If you have a kid who wants to grow up to be a sports star, which of the big three would you suggest he or she picks? The big bucks are in football, but good luck trying to map out a path to the upper echelons of the game if you don’t know somebody who knows someone else.
Deep into Monday night, after a festive awards evening for the country’s best cricketers, a former football star posed the question: Why are Bafana so far behind their fellow national teams?
He winced at the great sense of embarrassment. As the likes of Hashim Amla, Dale Steyn and AB de Villiers picked up gongs, the former African champion wondered why the organisation that allows South Africa to stay in touch with the world’s best cricketers is so lacking in our football.
It is not the first time that the question has been posed. It is not really fair to compare football to rugby and cricket, simply because of the sheer scale of the competition in the world’s most popular sport.
But there is nothing stopping our football suits getting their house in order, like much poorer neighbours like Zambia have managed to do. It doesn’t require a cash injection alone – it also needs direction and people in the game for the right reasons.
Both rugby and cricket get hauled over the coals by politicians for their supposed lack of transformation. Funnily enough, the fact that Dean Furman stands out like a sore thumb in the Bafana side is no problem for those who profess that all our national teams need to be “fully representative”. But that is a topic for another day.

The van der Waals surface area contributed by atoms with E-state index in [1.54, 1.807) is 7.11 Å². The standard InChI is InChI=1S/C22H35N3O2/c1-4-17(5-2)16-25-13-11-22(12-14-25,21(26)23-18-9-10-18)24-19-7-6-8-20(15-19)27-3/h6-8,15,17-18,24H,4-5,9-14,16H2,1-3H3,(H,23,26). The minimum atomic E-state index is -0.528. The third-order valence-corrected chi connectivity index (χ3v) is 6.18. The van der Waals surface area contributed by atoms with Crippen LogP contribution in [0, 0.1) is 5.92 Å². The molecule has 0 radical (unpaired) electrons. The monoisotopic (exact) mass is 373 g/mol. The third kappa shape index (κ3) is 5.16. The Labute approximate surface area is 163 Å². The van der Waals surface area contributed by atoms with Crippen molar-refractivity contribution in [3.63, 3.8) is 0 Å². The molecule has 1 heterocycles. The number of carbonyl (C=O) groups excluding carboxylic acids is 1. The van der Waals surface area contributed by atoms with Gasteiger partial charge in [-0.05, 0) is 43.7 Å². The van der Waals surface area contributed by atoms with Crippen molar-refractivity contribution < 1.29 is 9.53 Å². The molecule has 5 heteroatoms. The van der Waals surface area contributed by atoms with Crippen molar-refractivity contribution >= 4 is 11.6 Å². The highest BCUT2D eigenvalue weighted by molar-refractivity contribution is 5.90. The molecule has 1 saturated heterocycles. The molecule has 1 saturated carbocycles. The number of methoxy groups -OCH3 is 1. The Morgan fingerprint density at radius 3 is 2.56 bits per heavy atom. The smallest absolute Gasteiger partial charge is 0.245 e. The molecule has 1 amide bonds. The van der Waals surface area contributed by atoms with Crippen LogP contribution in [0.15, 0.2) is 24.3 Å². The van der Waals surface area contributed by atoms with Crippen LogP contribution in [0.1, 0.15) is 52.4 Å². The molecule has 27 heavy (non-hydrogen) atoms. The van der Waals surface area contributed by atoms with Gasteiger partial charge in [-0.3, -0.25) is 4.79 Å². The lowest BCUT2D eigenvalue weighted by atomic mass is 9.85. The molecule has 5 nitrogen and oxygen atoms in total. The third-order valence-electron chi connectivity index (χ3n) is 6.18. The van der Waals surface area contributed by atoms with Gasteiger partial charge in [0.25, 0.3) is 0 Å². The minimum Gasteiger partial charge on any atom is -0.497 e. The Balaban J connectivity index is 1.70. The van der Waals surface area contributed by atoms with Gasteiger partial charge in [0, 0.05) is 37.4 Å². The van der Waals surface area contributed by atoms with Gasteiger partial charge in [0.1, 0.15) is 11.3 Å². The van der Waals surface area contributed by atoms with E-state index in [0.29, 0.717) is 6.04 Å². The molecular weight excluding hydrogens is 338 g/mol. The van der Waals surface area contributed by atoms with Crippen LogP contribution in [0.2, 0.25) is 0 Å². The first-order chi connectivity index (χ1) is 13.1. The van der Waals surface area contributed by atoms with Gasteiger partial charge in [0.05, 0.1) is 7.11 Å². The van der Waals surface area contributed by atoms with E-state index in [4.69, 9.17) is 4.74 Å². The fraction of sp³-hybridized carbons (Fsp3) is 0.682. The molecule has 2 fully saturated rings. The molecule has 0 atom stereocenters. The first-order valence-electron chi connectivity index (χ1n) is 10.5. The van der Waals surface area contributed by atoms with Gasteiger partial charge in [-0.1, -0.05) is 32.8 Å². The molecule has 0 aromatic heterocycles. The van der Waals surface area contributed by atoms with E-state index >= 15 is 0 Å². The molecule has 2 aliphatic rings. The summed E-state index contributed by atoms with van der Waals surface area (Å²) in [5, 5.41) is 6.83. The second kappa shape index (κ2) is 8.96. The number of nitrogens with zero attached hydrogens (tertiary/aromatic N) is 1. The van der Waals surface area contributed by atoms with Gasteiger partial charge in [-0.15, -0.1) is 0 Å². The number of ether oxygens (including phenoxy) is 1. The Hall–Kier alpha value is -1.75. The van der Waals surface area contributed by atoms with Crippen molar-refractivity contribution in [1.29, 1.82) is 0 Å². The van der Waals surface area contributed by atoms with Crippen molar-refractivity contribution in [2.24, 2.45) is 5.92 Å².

The issue at hand right now is the structures at grassroots level. When you look at their development structures, any talented rugby player or cricketer can work his way through a system, from barefoot intrigue to professional contract.
The number of Proteas who have tiptoed from Mini cricket, to the national under-13 week, then the under-15, under-17, the Khaya Majola Week, and then the franchise system shows that a little bit of planning and structure can go a long way.
Rugby has a similar path mapped out. Why not our football? Why do we have to wait for the likes of Furman to be plucked out of British obscurity, or Itumeleng Khune to be spotted by chance while watching someone else at trials?
And all the while, the likes of Safa president Kirsten Nematandani waft into the meaningless pre-match handshaking opportunities with a whiff of self-importance that belies his uselessness.
Last week’s exit from the World Cup race was just the latest in a series of underwhelming displays. The Thulani Serero fiasco deviated attention away from the cold hard facts for a few days, but the supposed “young Bafana’s” loss to Zimbabwe on Tuesday put into perspective just how far behind the times this country’s football is.
Incredibly, the much-vaunted mandates that were set for Igesund have been brushed aside by Safa’s wizard of woefulness, King Kirsten. He was supposed to take Bafana to the last four of the African Cup of Nations earlier this year.
That didn’t happen.
But he had a second bite at the cherry, which was to take the national team to the 2014 World Cup. That didn’t happen either, but he seems pretty certain that his job is safe for another year at least.
Whether Igesund remains as coach or not won’t change the fact that our development needs a rapid overhaul.
And not in five years’ time, when the next batch of bulging suits have skimmed off enough profits to retire happily.
Ke nako, as they say. It is time. - Sunday Independent